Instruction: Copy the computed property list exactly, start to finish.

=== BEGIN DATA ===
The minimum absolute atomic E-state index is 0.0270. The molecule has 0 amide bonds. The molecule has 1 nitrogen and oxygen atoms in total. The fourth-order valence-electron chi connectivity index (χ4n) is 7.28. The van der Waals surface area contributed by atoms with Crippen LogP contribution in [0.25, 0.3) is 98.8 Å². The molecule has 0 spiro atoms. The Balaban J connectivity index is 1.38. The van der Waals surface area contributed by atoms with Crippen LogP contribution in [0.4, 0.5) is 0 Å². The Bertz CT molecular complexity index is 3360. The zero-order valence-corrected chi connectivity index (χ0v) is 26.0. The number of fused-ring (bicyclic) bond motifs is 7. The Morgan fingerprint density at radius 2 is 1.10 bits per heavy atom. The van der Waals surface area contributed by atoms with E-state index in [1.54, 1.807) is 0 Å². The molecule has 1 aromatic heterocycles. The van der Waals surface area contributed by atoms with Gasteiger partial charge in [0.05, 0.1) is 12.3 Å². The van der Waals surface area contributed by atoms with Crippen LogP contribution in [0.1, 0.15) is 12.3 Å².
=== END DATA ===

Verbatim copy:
The minimum absolute atomic E-state index is 0.0270. The molecule has 0 amide bonds. The molecule has 1 nitrogen and oxygen atoms in total. The fourth-order valence-electron chi connectivity index (χ4n) is 7.28. The van der Waals surface area contributed by atoms with Crippen LogP contribution in [0.25, 0.3) is 98.8 Å². The molecule has 0 spiro atoms. The Balaban J connectivity index is 1.38. The van der Waals surface area contributed by atoms with Crippen LogP contribution in [0.4, 0.5) is 0 Å². The Bertz CT molecular complexity index is 3360. The zero-order valence-corrected chi connectivity index (χ0v) is 26.0. The number of fused-ring (bicyclic) bond motifs is 7. The Morgan fingerprint density at radius 2 is 1.10 bits per heavy atom. The van der Waals surface area contributed by atoms with E-state index in [1.54, 1.807) is 0 Å². The molecule has 1 aromatic heterocycles. The van der Waals surface area contributed by atoms with Gasteiger partial charge in [0.05, 0.1) is 12.3 Å². The van der Waals surface area contributed by atoms with Crippen LogP contribution in [0.1, 0.15) is 12.3 Å².